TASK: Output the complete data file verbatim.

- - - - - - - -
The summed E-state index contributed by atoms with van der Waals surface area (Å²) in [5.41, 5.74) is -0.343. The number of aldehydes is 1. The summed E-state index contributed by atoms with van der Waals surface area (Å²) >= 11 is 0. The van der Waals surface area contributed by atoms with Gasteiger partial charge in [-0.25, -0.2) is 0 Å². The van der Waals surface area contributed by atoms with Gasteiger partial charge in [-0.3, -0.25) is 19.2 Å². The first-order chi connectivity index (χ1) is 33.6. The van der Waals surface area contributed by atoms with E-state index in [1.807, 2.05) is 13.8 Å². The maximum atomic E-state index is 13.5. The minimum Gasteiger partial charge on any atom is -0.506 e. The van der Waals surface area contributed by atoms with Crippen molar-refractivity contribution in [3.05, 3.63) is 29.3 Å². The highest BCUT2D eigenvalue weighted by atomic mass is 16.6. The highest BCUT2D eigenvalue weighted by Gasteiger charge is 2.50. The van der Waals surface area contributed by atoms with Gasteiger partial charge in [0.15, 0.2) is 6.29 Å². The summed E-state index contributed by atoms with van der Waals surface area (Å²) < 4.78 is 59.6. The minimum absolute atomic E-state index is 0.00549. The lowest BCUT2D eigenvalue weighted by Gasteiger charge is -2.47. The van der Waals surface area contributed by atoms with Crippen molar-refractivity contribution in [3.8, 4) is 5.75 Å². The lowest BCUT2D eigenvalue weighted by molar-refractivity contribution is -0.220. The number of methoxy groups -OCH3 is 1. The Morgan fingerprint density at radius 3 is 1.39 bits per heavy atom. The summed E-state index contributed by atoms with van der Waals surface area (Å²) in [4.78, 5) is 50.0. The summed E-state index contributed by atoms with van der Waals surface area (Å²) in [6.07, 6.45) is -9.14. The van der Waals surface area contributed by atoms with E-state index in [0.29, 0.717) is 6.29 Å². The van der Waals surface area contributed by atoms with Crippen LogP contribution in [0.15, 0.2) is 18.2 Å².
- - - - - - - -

The summed E-state index contributed by atoms with van der Waals surface area (Å²) in [5.41, 5.74) is -0.343. The number of aldehydes is 1. The summed E-state index contributed by atoms with van der Waals surface area (Å²) >= 11 is 0. The van der Waals surface area contributed by atoms with Gasteiger partial charge in [-0.25, -0.2) is 0 Å². The van der Waals surface area contributed by atoms with Gasteiger partial charge in [-0.3, -0.25) is 19.2 Å². The first-order chi connectivity index (χ1) is 33.6. The van der Waals surface area contributed by atoms with E-state index in [1.807, 2.05) is 13.8 Å². The maximum atomic E-state index is 13.5. The minimum Gasteiger partial charge on any atom is -0.506 e. The van der Waals surface area contributed by atoms with Crippen molar-refractivity contribution in [3.05, 3.63) is 29.3 Å². The highest BCUT2D eigenvalue weighted by atomic mass is 16.6. The highest BCUT2D eigenvalue weighted by Gasteiger charge is 2.50. The van der Waals surface area contributed by atoms with Gasteiger partial charge in [0.15, 0.2) is 6.29 Å². The summed E-state index contributed by atoms with van der Waals surface area (Å²) < 4.78 is 59.6. The minimum absolute atomic E-state index is 0.00549. The lowest BCUT2D eigenvalue weighted by Gasteiger charge is -2.47. The van der Waals surface area contributed by atoms with Crippen molar-refractivity contribution in [3.8, 4) is 5.75 Å². The lowest BCUT2D eigenvalue weighted by molar-refractivity contribution is -0.220. The number of methoxy groups -OCH3 is 1. The Morgan fingerprint density at radius 3 is 1.39 bits per heavy atom. The summed E-state index contributed by atoms with van der Waals surface area (Å²) in [4.78, 5) is 50.0. The summed E-state index contributed by atoms with van der Waals surface area (Å²) in [6.07, 6.45) is -9.14. The van der Waals surface area contributed by atoms with E-state index in [0.29, 0.717) is 6.29 Å². The van der Waals surface area contributed by atoms with Crippen LogP contribution in [0.15, 0.2) is 18.2 Å².